"The glacier is the grey stoney looking thing in the background." Sean Farrell
In focus

The Happy Camper: it's all downhill to Dunedin from here

“Tosh’s catchphrase for the week has been “schnappy schnappy” as every time a scenic vista presents itself he is compelled to take a photo of it. The words echo around the cabin as often as the steering is turned.”


Since leaving Auckland we have had one destination in mind, sure we took the long way round and had a few stops along the way but after a week of some fairly heavy driving we are finally in Queenstown.

It’s 380 kilometres and six hours since we left Franz Josef.

The early start we had planned in order to get a 9am guided tour of the glacier was missed thanks to the little bit of ‘central heating’ we allowed ourselves in the bar.

You see, we had just watched Argentina scrounge past Scotland and were left very cold by what we saw.

The icy nip in the air made any grogginess soon vanish, we decide to forego the $123 tour and find we can instead drive round to have a look for ourselves.

Public access is limited to within 100 metres but you can get the gist of it from there, right.

The walk to that perch is a brisk four kilometres through a stony valley where the receding glacier used to reside. Up to 10 small waterfalls cascade from the rocks down into the river below we are dressed for an icy hike but experience nothing more strenuous than a stroll in the sun.

At our viewing point, you can see the glacier wedged between the mountains. A tunnel has been bored the base by the water that gushes out. It’s probably much more spectacular from up on high. Lower down, the ice has been turned grey by the falling gravel and Del reckons “it could do with a good wash.”

“Schnappy schnappy”

We’re experiencing scenic fatigue, an enviable condition whereby everything we see in the landscape looks so amazing it causes us only to breathe out a sigh in unison. Every time you turn a corner, there is a better view to be taken in and, frankly New Zealand, it’s getting a bit tiresome.

Tosh’s catchphrase for the week has been “schnappy schnappy” as every time a scenic vista presents itself he is compelled to take a photo of it. The words echo around the cabin as often as the steering is turned and he’s gotten sick of saying it. There is so much to see, that we are constantly left feeling that it is impossible to drink it all in.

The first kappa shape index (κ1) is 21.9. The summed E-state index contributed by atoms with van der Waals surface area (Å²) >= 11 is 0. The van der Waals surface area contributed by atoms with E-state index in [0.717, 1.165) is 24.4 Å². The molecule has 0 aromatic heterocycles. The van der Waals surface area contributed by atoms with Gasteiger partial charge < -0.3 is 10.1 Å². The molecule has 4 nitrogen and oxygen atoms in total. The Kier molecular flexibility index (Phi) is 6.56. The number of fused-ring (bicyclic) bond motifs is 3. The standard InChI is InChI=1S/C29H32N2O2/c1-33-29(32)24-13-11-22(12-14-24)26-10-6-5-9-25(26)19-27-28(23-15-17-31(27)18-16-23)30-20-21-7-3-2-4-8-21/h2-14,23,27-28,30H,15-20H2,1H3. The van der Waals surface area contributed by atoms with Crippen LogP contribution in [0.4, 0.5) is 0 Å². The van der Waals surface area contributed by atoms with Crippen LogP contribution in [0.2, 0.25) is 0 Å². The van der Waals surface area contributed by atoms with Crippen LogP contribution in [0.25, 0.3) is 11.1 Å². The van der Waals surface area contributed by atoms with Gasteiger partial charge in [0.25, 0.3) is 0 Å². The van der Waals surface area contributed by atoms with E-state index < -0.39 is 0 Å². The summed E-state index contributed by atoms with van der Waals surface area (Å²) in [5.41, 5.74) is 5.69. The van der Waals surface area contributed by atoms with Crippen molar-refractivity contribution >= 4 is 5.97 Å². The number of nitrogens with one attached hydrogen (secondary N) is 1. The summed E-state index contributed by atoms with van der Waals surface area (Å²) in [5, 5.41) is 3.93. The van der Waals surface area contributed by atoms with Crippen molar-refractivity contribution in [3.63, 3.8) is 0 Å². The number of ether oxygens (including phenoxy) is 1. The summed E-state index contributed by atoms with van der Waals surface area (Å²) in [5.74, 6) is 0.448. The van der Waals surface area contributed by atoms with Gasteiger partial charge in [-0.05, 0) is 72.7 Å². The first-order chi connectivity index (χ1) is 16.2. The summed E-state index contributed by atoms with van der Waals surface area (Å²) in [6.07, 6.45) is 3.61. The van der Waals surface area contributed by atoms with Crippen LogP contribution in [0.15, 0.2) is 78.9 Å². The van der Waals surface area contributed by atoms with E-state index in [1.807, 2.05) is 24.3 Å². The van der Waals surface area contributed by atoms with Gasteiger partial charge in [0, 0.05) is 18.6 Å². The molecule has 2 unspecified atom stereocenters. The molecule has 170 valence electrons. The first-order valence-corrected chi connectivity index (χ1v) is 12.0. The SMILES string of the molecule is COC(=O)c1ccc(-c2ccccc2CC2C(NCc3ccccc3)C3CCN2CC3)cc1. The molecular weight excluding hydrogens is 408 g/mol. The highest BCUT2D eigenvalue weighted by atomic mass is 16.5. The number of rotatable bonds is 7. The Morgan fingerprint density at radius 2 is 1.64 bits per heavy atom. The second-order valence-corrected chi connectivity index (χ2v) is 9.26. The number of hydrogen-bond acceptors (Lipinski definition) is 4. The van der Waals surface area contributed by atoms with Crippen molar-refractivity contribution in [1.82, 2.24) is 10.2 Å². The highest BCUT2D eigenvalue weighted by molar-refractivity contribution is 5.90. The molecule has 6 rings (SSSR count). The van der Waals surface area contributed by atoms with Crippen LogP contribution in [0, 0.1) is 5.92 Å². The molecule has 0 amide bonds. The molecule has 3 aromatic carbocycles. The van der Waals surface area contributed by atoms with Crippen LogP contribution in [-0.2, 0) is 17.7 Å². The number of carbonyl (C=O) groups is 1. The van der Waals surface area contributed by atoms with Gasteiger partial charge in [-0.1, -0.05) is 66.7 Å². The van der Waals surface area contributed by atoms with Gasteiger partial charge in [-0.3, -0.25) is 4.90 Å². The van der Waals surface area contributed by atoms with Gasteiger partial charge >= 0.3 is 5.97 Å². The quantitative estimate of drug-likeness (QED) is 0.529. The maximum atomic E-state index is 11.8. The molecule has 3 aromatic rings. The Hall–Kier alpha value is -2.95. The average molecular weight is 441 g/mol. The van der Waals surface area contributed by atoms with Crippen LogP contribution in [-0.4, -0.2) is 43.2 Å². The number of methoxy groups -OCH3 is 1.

Little over half an hour after we leave glacier country we’re back by the sea and the sun is now beating down on the brilliant blue Tasman, though the water feels about five degrees colder than it did in Hawkes bay so the speedos are kept dry today.

We carry on down to Haast where we top up with diesel – it’s the last fuel station for 88 kilometres – and then head off into the mountains. The weather changes in an instant, every cloud stuck low against the rock opens on top us as we wind through Mount Aspiring national park and back into sunshine on a long flat plain.

The shores of Lake Wanaka were the next achingly beautiful sight to greet us. The lake is 42 kilometres long and (reportedly) 300 meters deep. It’s magnificent, or at least you think it is until the road whisks you away to the left to show off Lake Hawea on the other side of the ridge. It all looks so perfect, so pure that Del felt a sense of duty to change whatever popular culture beat we were listening to, and stick on Enya’s Orinoco Flow to make a more fitting soundtrack to the journey.

At Wanaka we turn for a shortcut though the Crown mountain range. The van is again put to the test on steep climbs followed by a steeper descent, riddled with hairpin corners. But we made and arrive into Queenstown at sunset like John Wayne after a long cattle drive from Rio Grande.

A week of travelling is behind us, we’ve travelled almost the length of this country, now it’s time to shack up and charge the batteries for a few days before heading to Dunedin for a big match weekend.

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